Friday, April 25, 2008

At the risk of stirring up that hornet nest again, I'm going to ask that all who read this blog please take the time to watch the 55 minute interview of the Rev. Jeremiah Wright by Bill Moyers on PBS, if you haven't already seen it. Talk about a high-tech lynching! This man has been so vilified. I'm embarrassed, no, I'm ashamed to admit that I caved into pressure by one of my friends and said he might be right about Obama's pastor. At least, it stopped the arguing for a while.

Ever since 9/11 happened, I've been concerned about well-meaning Christians who bow to the god of nationalism. Some of the so-called patriotism I've heard expressed is simply idolatrous. I'm as patriotic as any American, but I don't believe our nation is perfect, or that we owe blind allegiance to it. I also don't believe that the wearing of a flag lapel pin is a true indication of anyone's patriotism, any more than the wearing of a cross on a necklace symbolizes a person's devotion to Christ.

I attended the funeral today of "Bubba" Fowler. He and his wife Dot were some of our sweetest encouragers after Mike had his stroke. From his obituary: He served his country faithfully during World War II, taking part in the June 6th D-Day invasion and the Battle of the Bulge. Dr. Fowler was in the 2nd Armored Division and served under General George S. Patton. He also served in the 1st Army under General Omar Bradley. Dr. Fowler fought in 5 campaigns in the European Theatre of Operations and earned a Bronze Arrow Head, a Purple Heart and a Bronze Star. He retired from the Mississippi National Guard, obtaining the rank of Colonel.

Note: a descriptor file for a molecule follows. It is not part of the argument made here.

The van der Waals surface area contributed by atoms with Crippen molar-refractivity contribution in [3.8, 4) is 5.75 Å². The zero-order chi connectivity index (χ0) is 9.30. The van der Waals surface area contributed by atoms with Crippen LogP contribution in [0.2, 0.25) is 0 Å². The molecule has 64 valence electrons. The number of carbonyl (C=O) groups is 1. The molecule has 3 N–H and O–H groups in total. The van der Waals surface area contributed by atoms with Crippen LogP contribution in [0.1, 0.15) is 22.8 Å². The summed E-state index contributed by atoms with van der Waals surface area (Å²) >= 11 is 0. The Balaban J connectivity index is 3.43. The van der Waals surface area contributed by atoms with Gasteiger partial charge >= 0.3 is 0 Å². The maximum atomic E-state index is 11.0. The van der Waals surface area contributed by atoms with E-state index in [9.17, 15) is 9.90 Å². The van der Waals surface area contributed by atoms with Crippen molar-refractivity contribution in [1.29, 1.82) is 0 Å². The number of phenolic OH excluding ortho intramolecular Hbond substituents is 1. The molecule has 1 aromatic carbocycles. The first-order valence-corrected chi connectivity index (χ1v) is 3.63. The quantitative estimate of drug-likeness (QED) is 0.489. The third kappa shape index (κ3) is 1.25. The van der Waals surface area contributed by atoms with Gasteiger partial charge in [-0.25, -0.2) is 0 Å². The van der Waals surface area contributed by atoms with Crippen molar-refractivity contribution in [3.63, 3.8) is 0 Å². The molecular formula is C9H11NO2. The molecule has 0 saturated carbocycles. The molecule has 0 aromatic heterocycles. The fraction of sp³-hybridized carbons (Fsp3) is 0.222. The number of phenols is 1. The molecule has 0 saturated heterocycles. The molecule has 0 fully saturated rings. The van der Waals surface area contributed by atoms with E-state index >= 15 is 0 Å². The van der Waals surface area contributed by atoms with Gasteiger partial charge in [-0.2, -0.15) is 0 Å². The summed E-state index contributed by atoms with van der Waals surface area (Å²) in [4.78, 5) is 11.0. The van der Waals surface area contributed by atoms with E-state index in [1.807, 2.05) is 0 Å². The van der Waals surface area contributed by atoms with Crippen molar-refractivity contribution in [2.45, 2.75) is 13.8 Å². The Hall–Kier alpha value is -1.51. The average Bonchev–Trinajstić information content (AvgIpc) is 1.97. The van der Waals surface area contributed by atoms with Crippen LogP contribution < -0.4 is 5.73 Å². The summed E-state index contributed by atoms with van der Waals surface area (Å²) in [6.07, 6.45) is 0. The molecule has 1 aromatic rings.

The funeral was at our former church St. Peter's By-the-Lake, so I volunteered to sing with the choir. It was a moving service, but until I heard the trumpet playing "Taps" and the flag being handed to his widow, my tears didn't flow. Something about the reality of what that "greatest generation" went through has always stirred my emotions. If Bubba ever wore a flag lapel pin, it was backed up by lots of sacrificial devotion, and it stood for more than most flag pin wearers can claim.

Yes, I love this country, but it's not perfect, uncommonly blessed, but not perfect. I believe Jeremiah Wright loves this country, too, but he doesn't worship it. Watch the interview.

1 comment:

Zoilus said...

There's quite a gap between the people of our nation, and our government. It's fine to love our country and detest the people who are running it (mostly at the behest of corporate America).